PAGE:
With Manuel Rubey, Patricia Aulitzky, Christian Tramitz, Martin Loos, Nicholas Ofczare, and Susi Stach; Directed by Thomas Roth; Not Rated (but not for kids, and for many reasons); 109 minutes
Austrian pop sensation Falco (born Johann Hölzel in 1957) lived larger-than-life, an MTV “Behind The Music” program just waiting to happen. Now, in the form of the biopic FALCO: VERDAMMT, WIR LEBEN NOCH! (“Dammit, We’re Still Alive!”), the English-speaking world can now know fairly well the man behind “Der Kommisar” and the #1 international smash (and in our opinion, the best song of the 1980s), “Rock Me Amadeus,” even if some of it is lost in translation.
If Europe ever had an Elvis Presley, it was Falco, and it is a parallel not lost on writer-director Thomas Roth (“Kaliber Deluxe”). From Falco being the only surviving triplet (Elvis had a stillborn twin), to growing up impoverished with a domineering mother to dying shortly after age 40, the similarities were as numerous as one needs them to be. It is from that artist-as-tormented-pop-god perspective that Roth tells his story, and admirably, without a hint of snark or irony.
Actor Manuel Rubey’s other gig as a singer for the Austrian rock band Mondscheiner prepares him well for the role of Falco, specifically in the number of Falco songs he performs with uncanny accuracy. One glaring problem, however, is the lack of subtitles during the songs. For the uninitiated non-German-speaking, it is difficult to discern what Falco is singing about, which detracts from the understanding of why he resonated with audiences as strongly as he did. It also confuses when it comes to the controversy surrounding the hit “Jeanny,” which was the story of a young girl gone missing (and possibly murdered), told through the eyes of a rapist. Still, Rubey’s cult of personality is appropriately strong. He owns the role, and with just as much flair as Axel Herrig had when he played Falco in the gonzo 2000 stage musical “Falco Meets Amadeus.”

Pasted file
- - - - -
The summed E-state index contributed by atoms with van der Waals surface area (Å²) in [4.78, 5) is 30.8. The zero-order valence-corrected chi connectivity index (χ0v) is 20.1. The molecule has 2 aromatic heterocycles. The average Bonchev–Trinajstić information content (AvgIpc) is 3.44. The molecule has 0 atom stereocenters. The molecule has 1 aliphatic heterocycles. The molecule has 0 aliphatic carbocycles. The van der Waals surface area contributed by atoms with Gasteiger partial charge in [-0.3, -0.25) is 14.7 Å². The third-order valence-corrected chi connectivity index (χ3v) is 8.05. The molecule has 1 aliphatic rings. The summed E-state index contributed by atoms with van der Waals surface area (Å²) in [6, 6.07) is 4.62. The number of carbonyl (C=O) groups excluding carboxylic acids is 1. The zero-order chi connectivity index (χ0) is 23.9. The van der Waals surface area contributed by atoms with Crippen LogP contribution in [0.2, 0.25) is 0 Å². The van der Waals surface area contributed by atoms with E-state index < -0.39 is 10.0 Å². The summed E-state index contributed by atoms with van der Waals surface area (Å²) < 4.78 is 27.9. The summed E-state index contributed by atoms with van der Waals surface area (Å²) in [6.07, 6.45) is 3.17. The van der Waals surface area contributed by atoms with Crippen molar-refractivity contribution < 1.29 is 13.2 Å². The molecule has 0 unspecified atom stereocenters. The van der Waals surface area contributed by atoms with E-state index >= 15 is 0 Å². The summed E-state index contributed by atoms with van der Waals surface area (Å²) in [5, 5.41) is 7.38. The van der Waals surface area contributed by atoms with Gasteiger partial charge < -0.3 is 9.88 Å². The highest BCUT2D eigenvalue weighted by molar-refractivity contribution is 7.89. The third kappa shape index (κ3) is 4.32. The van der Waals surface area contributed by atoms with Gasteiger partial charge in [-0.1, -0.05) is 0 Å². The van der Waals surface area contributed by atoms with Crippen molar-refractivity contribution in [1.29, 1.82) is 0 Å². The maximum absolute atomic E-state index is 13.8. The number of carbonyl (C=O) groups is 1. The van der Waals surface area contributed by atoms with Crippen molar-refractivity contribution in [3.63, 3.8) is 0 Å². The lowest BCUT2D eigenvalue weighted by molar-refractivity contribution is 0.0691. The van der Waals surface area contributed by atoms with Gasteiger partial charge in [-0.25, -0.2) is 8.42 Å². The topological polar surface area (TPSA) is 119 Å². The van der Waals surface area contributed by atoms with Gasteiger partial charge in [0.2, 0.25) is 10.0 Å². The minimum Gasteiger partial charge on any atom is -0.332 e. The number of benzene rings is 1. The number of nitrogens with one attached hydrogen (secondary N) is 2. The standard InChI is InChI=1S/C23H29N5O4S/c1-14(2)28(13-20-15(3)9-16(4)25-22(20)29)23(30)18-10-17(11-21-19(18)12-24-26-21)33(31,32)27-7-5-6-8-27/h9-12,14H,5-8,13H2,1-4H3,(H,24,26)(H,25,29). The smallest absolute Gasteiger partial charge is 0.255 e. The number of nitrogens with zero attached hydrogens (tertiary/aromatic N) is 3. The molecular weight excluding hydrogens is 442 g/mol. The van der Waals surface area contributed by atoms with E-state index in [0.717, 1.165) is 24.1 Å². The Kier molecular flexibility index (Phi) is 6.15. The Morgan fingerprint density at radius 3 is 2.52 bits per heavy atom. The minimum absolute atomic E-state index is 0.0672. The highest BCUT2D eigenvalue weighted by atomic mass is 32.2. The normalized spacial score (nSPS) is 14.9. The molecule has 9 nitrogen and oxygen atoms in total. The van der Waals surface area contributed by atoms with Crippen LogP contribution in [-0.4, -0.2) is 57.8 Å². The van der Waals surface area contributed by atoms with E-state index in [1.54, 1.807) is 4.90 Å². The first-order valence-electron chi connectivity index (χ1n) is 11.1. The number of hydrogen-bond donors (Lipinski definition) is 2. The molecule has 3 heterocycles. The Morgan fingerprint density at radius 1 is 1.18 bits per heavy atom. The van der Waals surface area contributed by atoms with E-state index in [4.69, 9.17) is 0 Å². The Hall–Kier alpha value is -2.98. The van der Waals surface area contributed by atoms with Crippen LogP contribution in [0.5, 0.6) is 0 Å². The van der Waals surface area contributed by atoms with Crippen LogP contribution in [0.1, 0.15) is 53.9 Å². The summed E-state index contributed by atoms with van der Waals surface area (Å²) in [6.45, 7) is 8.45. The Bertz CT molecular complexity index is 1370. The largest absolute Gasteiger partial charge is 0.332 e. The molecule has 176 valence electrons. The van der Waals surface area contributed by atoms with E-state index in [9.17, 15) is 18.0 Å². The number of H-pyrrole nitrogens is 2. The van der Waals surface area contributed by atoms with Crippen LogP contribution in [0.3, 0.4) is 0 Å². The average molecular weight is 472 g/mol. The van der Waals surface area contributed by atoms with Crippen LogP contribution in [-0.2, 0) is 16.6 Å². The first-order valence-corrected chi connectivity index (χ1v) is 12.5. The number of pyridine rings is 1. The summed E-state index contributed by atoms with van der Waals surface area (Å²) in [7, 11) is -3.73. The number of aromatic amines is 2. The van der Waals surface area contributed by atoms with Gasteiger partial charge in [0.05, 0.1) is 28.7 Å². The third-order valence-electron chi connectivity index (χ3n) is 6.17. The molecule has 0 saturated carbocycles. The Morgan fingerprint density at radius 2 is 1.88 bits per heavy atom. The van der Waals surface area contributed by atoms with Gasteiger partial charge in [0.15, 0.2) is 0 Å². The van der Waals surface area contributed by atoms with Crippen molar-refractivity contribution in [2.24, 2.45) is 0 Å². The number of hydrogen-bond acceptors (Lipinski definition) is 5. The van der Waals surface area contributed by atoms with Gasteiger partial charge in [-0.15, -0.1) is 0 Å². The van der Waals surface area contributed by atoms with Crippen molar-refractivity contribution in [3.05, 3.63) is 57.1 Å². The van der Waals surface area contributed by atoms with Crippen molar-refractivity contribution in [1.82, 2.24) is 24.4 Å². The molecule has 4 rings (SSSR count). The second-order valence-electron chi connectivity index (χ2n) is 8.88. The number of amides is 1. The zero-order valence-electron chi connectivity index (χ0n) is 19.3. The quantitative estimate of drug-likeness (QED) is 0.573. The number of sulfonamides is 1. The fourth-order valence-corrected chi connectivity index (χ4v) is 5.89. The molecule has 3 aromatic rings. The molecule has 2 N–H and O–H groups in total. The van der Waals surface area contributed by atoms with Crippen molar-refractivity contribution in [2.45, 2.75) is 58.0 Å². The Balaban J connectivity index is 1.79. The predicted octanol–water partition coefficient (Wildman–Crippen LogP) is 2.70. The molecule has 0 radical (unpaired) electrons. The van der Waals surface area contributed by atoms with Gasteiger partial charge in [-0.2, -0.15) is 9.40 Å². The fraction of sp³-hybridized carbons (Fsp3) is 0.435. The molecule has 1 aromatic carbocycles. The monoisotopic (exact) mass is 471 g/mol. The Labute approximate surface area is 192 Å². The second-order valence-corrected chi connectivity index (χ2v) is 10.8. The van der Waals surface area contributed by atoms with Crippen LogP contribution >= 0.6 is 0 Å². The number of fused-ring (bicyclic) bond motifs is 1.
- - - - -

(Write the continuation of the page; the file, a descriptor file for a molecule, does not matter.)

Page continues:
For two people as influential as Danish producers Rob and Ferdi Bolland – the dynamic duo behind 1986’s album-for-the-ages, “Falco 3” – they are given little attention. Falco refers to them with disdain, repeatedly calling them “cheese heads” (a derogatory moniker for Netherlanders). This attitude characterized Falco’s tumultuous relationship with the überproduktor brothers, but in that they are never seen on-screen, they are little more than the singular caricature of a boogeyman. It seems that there was a dynamic there that would have made for some interesting drama. Instead, the narrative focuses on the usual – the desperate need for Falco to be heard and break through, the sudden fame and wealth, the troubles with women, the emotional isolation. Hey, isn’t that what “Pink Floyd: The Wall” was all about? (More parallels!)
Anyone keen to dismiss Falco, who is sometimes referred to as “the first white rapper,” as a clownish footnote should give this standard yet passionate docudrama a try. ’80s aficionados will appreciate the period authenticity and the love that went into telling the story of a misunderstood talent, who, like the Mozart of his biggest hit, was a superstar, he was popular, he was so exalted (because he had flair), he was a virtuoso, was a rock idol – and everyone shouted, “Come on and rock me Amadeus!”•••
Robert Newton is the editor of North Shore Movies. He is also a novelty recording artist and runs The Cape Ann Community Cinema in Gloucester, MA. He would totally produce an English-language documentary about Falco if he were given the resources.